11. A shovel according to claim 1, wherein said shaft has a substantially S-shape, with a first bend near said handle and a second bend near said blade.
12. A shovel according to claim 11, wherein said first bend is approximately 135 degrees and said second bend is approximately 145 degrees.
13. A shovel according to claim 1, wherein said handle has a substantially D-shape.
14. A shovel according to claim 1, wherein both the first and second connection arrangements each include the first arrangement and the second arrangement.
US12/690,207 2010-01-20 2010-01-20 Snow/utility shovel having arrangements to lock the handle and blade to the shaft in different rotational positions while preventing axial movement therebetween Active US8177272B2 (en)

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Cited By (7)

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Publication number Priority date Publication date Assignee Title
US20120133161A1 (en) * 2011-11-23 2012-05-31 Mitchell Raymond L Hand Shovel
US20150121728A1 (en) * 2013-11-01 2015-05-07 Black Diamond Equipment, Ltd. Dual mode collaapsable shovel
US9326437B2 (en) 2014-02-06 2016-05-03 Kreger-Hanson, Inc. Ergonomic second-handle for tools
US20160374256A1 (en) * 2015-06-23 2016-12-29 Hank Hung Kung Chou Method and apparatus for ergonomic application of rotational handle garden tool
US20170014986A1 (en) * 2015-06-23 2017-01-19 Hank Hung Kung Chou Apparatus for ergonomic application of rotational handle garden tool
US9662779B1 (en) * 2016-01-28 2017-05-30 David Yancey Ergonomic counter-balanced handled tool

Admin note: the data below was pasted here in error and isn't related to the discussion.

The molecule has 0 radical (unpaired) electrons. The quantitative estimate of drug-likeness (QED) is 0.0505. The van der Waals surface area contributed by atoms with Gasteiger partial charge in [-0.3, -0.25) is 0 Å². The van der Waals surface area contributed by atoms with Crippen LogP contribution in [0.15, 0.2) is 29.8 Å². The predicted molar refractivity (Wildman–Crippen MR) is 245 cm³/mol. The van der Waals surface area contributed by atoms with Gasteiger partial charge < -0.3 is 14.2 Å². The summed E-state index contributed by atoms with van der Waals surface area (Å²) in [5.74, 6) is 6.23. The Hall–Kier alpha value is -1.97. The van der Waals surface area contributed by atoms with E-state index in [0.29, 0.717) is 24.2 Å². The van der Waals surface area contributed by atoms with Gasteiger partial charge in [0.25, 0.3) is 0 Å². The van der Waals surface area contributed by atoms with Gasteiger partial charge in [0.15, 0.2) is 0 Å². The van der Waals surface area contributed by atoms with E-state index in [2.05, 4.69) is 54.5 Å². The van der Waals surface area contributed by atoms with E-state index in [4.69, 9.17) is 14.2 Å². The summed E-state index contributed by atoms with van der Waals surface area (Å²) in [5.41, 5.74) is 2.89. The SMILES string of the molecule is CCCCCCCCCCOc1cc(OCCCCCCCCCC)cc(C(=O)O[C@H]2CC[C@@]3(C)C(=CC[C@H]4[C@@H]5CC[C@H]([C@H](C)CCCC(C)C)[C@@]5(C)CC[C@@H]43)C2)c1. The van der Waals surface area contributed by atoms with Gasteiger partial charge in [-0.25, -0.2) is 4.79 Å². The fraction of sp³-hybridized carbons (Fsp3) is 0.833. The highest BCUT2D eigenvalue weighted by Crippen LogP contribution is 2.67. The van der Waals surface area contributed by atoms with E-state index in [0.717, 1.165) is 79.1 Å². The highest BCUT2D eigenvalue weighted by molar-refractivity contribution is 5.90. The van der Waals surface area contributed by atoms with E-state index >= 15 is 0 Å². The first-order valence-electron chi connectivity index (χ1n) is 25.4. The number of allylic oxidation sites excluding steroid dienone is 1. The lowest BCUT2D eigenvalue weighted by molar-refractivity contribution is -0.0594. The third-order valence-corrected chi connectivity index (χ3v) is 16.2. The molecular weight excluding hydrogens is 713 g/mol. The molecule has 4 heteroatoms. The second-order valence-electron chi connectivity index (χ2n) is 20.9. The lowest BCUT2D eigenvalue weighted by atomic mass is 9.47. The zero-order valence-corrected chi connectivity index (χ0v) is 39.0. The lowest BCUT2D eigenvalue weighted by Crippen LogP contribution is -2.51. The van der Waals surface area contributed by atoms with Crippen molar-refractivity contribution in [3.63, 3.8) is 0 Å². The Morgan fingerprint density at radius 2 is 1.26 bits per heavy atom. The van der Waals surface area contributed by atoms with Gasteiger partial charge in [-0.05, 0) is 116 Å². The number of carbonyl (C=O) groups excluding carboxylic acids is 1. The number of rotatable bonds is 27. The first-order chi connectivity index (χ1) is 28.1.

US10161092B2 (en) * 2016-05-02 2018-12-25 Chris LOVELL Rotating and / or extending hand-driven tool and associated systems and methods

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USD807132S1 (en) * 2016-11-22 2018-01-09 Armando Aguilar Two-handled shovel

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* Cited by examiner, † Cited by third party
Publication number Priority date Publication date Assignee Title
US20120133161A1 (en) * 2011-11-23 2012-05-31 Mitchell Raymond L Hand Shovel
US20150121728A1 (en) * 2013-11-01 2015-05-07 Black Diamond Equipment, Ltd. Dual mode collaapsable shovel
US9326437B2 (en) 2014-02-06 2016-05-03 Kreger-Hanson, Inc. Ergonomic second-handle for tools
US20160374256A1 (en) * 2015-06-23 2016-12-29 Hank Hung Kung Chou Method and apparatus for ergonomic application of rotational handle garden tool
US20170014986A1 (en) * 2015-06-23 2017-01-19 Hank Hung Kung Chou Apparatus for ergonomic application of rotational handle garden tool
US9718181B2 (en) * 2015-06-23 2017-08-01 Hank Hung Kung Chou Apparatus for ergonomic application of rotational handle garden tool
US9717174B2 (en) * 2015-06-23 2017-08-01 Hank Hung Kung Chou Ergonomic rotational handle for a garden tool
US9662779B1 (en) * 2016-01-28 2017-05-30 David Yancey Ergonomic counter-balanced handled tool
US10161092B2 (en) * 2016-05-02 2018-12-25 Chris LOVELL Rotating and / or extending hand-driven tool and associated systems and methods